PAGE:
Augmentation project this September puts stream at highest level in decades

LYNDEN — This summer was again a dry one, but Bertrand Creek flowed in September at its highest level in decades. Credit farmer-led conservation and augmentation efforts, the Whatcom Family Farmers group says.

Over the last several years, local farmers have largely shifted their irrigation from surface water sources such as fish-bearing streams to wells tapping into underground water.

And now it is to a new level.

This year, Bertrand Creek flowed with cold, clear water at a rate of six to seven cubic feet per second. For comparision, that is about four times what the creek’s flow was (1.58 cfs) in a summer month of 14 years ago, August 2003, according to Gerald Baron, speaking for Family Farmers.

And one cubic foot of the water flow was contributed by a pump and pipe from a legal well about 1,100 feet away from Bertrand.

Baron calls it “a minor miracle of habitat restoration.”

In 2004, farmers recognized the stream depletion problem and formed the Bertrand Watershed Improvement District northwest of Lynden. It was the first of now six farmer-organized and -run government entities designed to address water issues on a drainage-by-drainage basis.

After more than two years of paperwork, farmers were finally granted a groundwater permit for this Bertrand project. While they bore much of the cost of the augmentation idea, a Washington State Department of Ecology grant also helped.

Pumping began on Sept. 12 and continued until about last week when fall rains take over filling streams.

“Farmers understand this is something we need to do,” said Marty Maberry, berry grower and co-owner of Maberry Packing. “Habitat is only one factor affecting fish, but it is one that as farmers we can address. This shows we understand the need for stream flow for habitat and we respect and support tribal treaty rights.” 

Maberry points out that almost all Whatcom berry farmers by now — using micro-irrigation techniques — have more than cut in half their need for irrigation water. It has gone from about 900 gallons per minute per acre to about 400.

However, both raspberry and blueberry acreage continued to increase in the county, requiring a proactive stance by farmers to address low flows.

The approach has involved conservation, water rights conversions from surface to groundwater, and direct augmentation such as this project on Bertrand, Baron says.

The late-summer months of August and September naturally are the lowest for stream flow, including legal withdrawals from streams by farmers for irrigation. But that situation can be remedied by augmentation, he says.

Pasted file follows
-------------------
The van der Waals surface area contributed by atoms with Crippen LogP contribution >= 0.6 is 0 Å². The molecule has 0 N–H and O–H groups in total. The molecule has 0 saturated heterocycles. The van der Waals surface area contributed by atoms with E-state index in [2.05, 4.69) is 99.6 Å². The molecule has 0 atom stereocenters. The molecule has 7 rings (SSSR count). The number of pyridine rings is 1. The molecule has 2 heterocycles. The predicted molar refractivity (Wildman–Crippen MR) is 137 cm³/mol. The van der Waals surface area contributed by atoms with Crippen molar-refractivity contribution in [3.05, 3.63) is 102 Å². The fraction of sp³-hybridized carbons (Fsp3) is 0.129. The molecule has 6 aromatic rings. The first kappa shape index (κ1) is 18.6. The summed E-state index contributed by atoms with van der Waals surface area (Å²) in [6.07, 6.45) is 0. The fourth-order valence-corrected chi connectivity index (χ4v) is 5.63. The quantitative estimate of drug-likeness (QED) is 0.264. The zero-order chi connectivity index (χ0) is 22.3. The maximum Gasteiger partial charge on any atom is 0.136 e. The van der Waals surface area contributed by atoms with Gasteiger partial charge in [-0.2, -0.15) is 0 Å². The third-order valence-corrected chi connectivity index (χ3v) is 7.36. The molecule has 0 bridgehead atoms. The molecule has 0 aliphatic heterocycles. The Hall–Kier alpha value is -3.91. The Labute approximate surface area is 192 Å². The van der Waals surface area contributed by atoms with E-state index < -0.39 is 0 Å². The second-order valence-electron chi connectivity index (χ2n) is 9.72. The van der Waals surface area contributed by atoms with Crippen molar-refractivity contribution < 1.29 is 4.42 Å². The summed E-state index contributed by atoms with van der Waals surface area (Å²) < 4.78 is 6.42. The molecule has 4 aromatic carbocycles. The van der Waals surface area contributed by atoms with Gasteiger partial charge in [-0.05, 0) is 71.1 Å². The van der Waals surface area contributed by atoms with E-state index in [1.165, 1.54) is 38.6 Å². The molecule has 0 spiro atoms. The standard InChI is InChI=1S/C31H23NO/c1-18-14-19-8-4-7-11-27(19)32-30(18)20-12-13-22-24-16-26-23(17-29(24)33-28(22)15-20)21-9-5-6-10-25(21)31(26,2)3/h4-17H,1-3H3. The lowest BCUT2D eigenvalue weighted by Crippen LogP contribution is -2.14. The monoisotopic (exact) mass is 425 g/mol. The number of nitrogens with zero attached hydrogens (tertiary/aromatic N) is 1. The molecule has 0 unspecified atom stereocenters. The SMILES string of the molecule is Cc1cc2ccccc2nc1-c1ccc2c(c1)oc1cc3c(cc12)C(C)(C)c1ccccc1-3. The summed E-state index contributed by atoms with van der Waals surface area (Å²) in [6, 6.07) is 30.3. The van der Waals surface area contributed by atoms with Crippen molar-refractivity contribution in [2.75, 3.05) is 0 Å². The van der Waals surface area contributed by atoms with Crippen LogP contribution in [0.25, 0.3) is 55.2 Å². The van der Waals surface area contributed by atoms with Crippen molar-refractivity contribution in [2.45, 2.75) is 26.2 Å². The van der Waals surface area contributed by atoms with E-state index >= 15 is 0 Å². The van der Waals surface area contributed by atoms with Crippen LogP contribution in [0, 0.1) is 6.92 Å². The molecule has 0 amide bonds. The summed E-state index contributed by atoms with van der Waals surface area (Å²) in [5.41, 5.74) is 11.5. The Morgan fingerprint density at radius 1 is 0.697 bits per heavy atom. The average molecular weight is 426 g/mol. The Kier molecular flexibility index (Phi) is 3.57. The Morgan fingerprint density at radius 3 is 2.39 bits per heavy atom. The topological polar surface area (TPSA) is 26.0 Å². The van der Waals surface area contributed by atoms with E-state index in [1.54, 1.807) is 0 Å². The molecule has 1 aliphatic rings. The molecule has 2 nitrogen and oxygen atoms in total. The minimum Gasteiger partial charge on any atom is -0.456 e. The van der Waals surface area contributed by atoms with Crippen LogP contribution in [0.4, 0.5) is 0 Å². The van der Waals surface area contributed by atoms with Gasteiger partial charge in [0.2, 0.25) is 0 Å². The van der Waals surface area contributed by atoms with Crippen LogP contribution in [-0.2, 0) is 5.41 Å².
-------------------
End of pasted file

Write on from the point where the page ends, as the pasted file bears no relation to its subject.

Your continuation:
These are additional details of the issue:

• The Bertrand replenishment effort amounts to more than 3,000 gallons per minute, or almost 4.5 million gallons per 24-hour day. To put that flow into perspective, it could fill an Olympic-sized swimming pool nearly seven times over in a day.

• Bertrand is a relatively small cross-border stream draining more land in Canada than in the United States. North of the 49th parallel it flows through farm country marked by growing urbanization.

Baron says that Bertrand’s flow into the United States was, as recently as a year ago, “further compromised by a dam placed across the stream just north of the border, completely stopping any flow from Canada.”

• Since 2010 farmers have been gaining the right to withdraw groundwater instead of stream water. This means that their irrigation water now comes from wells some distance from a creek.

This had already made a big difference for Bertrand, so that its August 2015 flow was up to six cubic feet per second, or 2,700 gallons per minute.

• A flow gauge located on Rathbone Road near where the Bertrand empties into the Nooksack River confirms that water pumped in upstream is maintained all the way to the river.

• Augmentation of a stream can be seen as “accelerating the natural seepage from groundwater,” Baron says.

The principle of “hydraulic continuity” — meaning a draw of groundwater has an impact on surface water — has increasingly come into play in recent Washington State legal decisions.

• Maberry claims that court cases limiting innovative water management are a hindrance to this kind of project, however.

“The Foster decision of the Washington Supreme Court and Ecology’s position on it of a one-to-one equivalence of groundwater and surface water for instream flows is not science-based and prevents an awful lot of good work being done, including further surface-to-groundwater rights conversions,” Maberry said.

He favors an original version of the “Hirst fix” bill now stalled in the state legislature since it also included a “Foster fix.” A combined remedy is high on farmers’ list of priorities, he said.

Bertrand can be just a start of augmentation to improve fish habitat, but it will take government and tribal leaders’ support to happen, Maberry said.